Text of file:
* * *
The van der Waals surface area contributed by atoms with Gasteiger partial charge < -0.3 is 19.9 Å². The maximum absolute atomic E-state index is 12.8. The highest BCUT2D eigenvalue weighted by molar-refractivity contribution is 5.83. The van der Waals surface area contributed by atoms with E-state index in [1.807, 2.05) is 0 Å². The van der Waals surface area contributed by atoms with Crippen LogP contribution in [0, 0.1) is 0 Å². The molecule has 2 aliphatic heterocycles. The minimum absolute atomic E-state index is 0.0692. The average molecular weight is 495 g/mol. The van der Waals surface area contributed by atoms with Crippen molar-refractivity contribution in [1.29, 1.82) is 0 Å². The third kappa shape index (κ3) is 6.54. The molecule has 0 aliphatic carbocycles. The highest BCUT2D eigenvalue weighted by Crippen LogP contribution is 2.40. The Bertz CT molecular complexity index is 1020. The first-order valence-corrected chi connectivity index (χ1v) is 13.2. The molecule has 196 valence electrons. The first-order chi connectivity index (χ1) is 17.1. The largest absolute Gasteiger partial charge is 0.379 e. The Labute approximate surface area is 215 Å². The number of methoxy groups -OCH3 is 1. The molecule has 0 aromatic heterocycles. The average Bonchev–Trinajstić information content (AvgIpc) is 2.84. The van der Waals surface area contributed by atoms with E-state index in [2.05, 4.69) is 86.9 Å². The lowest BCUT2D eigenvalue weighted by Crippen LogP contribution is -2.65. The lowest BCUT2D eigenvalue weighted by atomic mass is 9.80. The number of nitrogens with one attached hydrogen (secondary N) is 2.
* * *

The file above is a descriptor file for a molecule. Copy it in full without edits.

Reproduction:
The van der Waals surface area contributed by atoms with Gasteiger partial charge < -0.3 is 19.9 Å². The maximum absolute atomic E-state index is 12.8. The highest BCUT2D eigenvalue weighted by molar-refractivity contribution is 5.83. The van der Waals surface area contributed by atoms with E-state index in [1.807, 2.05) is 0 Å². The van der Waals surface area contributed by atoms with Crippen LogP contribution in [0, 0.1) is 0 Å². The molecule has 2 aliphatic heterocycles. The minimum absolute atomic E-state index is 0.0692. The average molecular weight is 495 g/mol. The van der Waals surface area contributed by atoms with Crippen molar-refractivity contribution in [1.29, 1.82) is 0 Å². The third kappa shape index (κ3) is 6.54. The molecule has 0 aliphatic carbocycles. The highest BCUT2D eigenvalue weighted by Crippen LogP contribution is 2.40. The Bertz CT molecular complexity index is 1020. The first-order valence-corrected chi connectivity index (χ1v) is 13.2. The molecule has 196 valence electrons. The first-order chi connectivity index (χ1) is 17.1. The largest absolute Gasteiger partial charge is 0.379 e. The Labute approximate surface area is 215 Å². The number of methoxy groups -OCH3 is 1. The molecule has 0 aromatic heterocycles. The average Bonchev–Trinajstić information content (AvgIpc) is 2.84. The van der Waals surface area contributed by atoms with E-state index in [2.05, 4.69) is 86.9 Å². The lowest BCUT2D eigenvalue weighted by Crippen LogP contribution is -2.65. The lowest BCUT2D eigenvalue weighted by atomic mass is 9.80. The number of nitrogens with one attached hydrogen (secondary N) is 2.